Polycrystalline samples were pressed into pellets without sintering, and shaped into bars for resistivity measurements. DC electrical resistivity measurements were made in a Quantum Design Physical Properties Measurement System with a standard four-point probe technique for temperatures K. The technique described in Ref. Maeno et al., 1994 was used for resistance measurements with curent .

Iii Results and Discussion

iii.1 Post synthesis cooling rate r

When trying to improve the quality of crystals (e.g. decrease extrinsic disorder), two commonly used techniques for metals are: (i) slow cooling to avoid quenching in disorder, and (ii) post synthesis annealing below the synthesis temperature to relieve microstrain and increase grain size Cullity and Stock (2001). In the present study, both methods were employed to minimize disorder. By contrast, quenching from high temperature was used to study the effect of enhanced disorder.

The first experiment was dedicated to testing the effect of the cooling rate post synthesis on the electrical resistivity. Three samples were synthesized as described in the Methods. Sample A was air quenched (C/hr), sample B was fast-cooled to room temperature at a rate 20C/hr, and sample C was slow-cooled at 4C/hr. The scaled semi-log (300 K)(T) plot is displayed in Fig. 2(a). While all three samples show a nearly 5 time increase in (300 K) on cooling to 150 K, the air-quenched sample A displays a broad local minimum centered around 60 K, while both samples B and C exhibit nearly two orders of magnitude resistivity increase down to 2 K. The large change in the resistivity as a function of cooling rate prompted the need to check sample composition for possible non-stoichiometry. The results of the EPMA analysis, displayed in Table 1, indicate that all three samples are stoichiometric, with the same Ti:Se ratio of 1:2. Room temperature X-ray diffraction data (Fig. 3) does not show any measurable change in either the peak position or peak shape among the three samples, consistent with invariable lattice parameters.

Figure 2: (a) A comparison of the normalized resistivity (300 K) as a function of temperature for samples: A, air quenched; B, cooled at 20C/hr; C, cooled at 4C/hr. (b) A semi-logarithmic plot of (T). (c) and (d) show the magnetoresistance MR measured at 15 K for the polycrystalline samples A-C and the single crystal, respectively.
Cooling rate (C/hr) Se
A: 2000 (air quench)
B: 20
C: 4
Table 1: EPMA results for polycrystalline TiSe with variable cooling rates post synthesis corresponding to Figs. 2 and 3. Data is normalized to 1 Ti.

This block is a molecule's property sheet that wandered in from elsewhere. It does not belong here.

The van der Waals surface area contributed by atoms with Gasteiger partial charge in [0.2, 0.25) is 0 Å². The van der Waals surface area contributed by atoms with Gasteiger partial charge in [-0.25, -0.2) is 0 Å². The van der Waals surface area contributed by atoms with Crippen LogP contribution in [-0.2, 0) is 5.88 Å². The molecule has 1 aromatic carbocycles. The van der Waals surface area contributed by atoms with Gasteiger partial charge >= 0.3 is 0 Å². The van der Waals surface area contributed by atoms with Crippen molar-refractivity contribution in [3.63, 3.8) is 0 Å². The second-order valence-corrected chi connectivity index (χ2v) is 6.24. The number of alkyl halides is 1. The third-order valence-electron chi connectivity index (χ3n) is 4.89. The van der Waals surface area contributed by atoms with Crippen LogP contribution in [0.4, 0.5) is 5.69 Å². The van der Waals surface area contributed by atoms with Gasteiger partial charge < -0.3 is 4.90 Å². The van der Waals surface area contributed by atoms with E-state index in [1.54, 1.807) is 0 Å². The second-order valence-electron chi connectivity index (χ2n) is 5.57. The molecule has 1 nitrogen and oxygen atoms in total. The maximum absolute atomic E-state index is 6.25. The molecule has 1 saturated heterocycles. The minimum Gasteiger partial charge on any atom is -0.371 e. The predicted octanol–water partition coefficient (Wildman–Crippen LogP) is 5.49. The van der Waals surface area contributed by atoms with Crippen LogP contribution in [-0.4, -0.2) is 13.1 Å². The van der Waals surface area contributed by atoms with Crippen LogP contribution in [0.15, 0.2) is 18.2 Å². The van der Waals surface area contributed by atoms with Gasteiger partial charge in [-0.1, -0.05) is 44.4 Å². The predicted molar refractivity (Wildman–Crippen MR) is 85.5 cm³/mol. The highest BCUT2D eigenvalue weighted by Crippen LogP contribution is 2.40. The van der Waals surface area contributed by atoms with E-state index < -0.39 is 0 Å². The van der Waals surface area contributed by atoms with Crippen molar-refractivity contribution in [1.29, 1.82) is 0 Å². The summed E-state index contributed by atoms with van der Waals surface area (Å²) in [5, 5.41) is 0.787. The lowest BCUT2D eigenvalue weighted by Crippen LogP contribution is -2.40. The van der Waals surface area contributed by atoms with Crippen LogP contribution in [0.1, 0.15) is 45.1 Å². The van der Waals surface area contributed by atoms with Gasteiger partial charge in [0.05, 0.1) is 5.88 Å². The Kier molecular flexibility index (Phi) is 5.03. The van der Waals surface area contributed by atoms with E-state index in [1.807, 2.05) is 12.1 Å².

When plotting on a semi-log scale (Fig. 2(b)), all three samples A-C show a lnT dependence of upon cooling below the CDW broad local maximum. Since no magnetic impurities are present in any of the samples, the lnT increase of cannot be attributed to Kondo or other extrinsic magnetic effects. In TiSe, the low dimensionality enhances two quantum corrections to the resistivity: Altshuler-Aronov corrections due to the coherent scattering of electrons by impurity-induced Friedel oscillations L. and G. (1985); Zala et al. (2001); Lara-Avila et al. (2011), and WL due to self-intersecting scattering paths Hikami et al. (1980); Lee and Ramakrishnan (1985). Upon an application of finite transverse magnetic field , the shape of the magnetoresistance MR is insensitive to Altshuler-Aronov corrections, while WL can be suppressed in finite magnetic fields leading to a negative MR. Fig. 2(c) shows a pronounced peak of MR centered at zero field for samples A-C, which is typical for WL effect. If we neglect contributions to the electrical transport from an inhomogeneous environment, such as grain boundaries, and interpret the data simply based on the WL theory, the MR curves are consistent with varying coherence lengths , i.e., the distance an electron goes before dephasing, with Sample A having the shortest and Sample C having the longest L. and G. (1985). For comparison, the single crystal sample with iodine inclusions does not show WL behavior either in (T) or in MR (Fig. 2(d)). EPMA reveals a 1 iodine impurity per formula unit. In our single crystal sample, the iodine inclusions might dope the system and dominate the transport property which leads to a suppression of WL behavior. A recent electrical transport study on iodine-free TiSe single crystals does show a large increase in electrical resistivity on cooling, qualitatively consistent with what is seen in our polycrystalline Samples B and C Campbell et al. (2018). It will be informative to investigate the magnetic field effects on the transport properties in these iodine-free single crystals to quantitatively analyze the characteristic parameters from the WL correction. The WL effect noted here for the first time in TiSe had been previously reported in another TMDC, VSeCao et al. (2017). Even though our transport data alone cannot completely rule out the possibility of the system being a semimetal, a recent simulation shows that the dome-like (T) behavior around 150 K can only be replicated in a narrow band gap semiconductor framework at room temperature, but not in a semimetallic scenario Watson et al. (2019b). Given the fact that d/dT is observed at high temperatures (Fig. 1), we argue that TiSe is best described as a semiconductor with a small indirect band gap. At low temperatures, impurities contribute to the carrier density and the insulating transport is dominated by WL effects. As the temperature approaches absolute zero, polycrystalline TiSe becomes an Anderson insulator where the conduction diverges not because of a band gap, but because the localizing effects of disorder.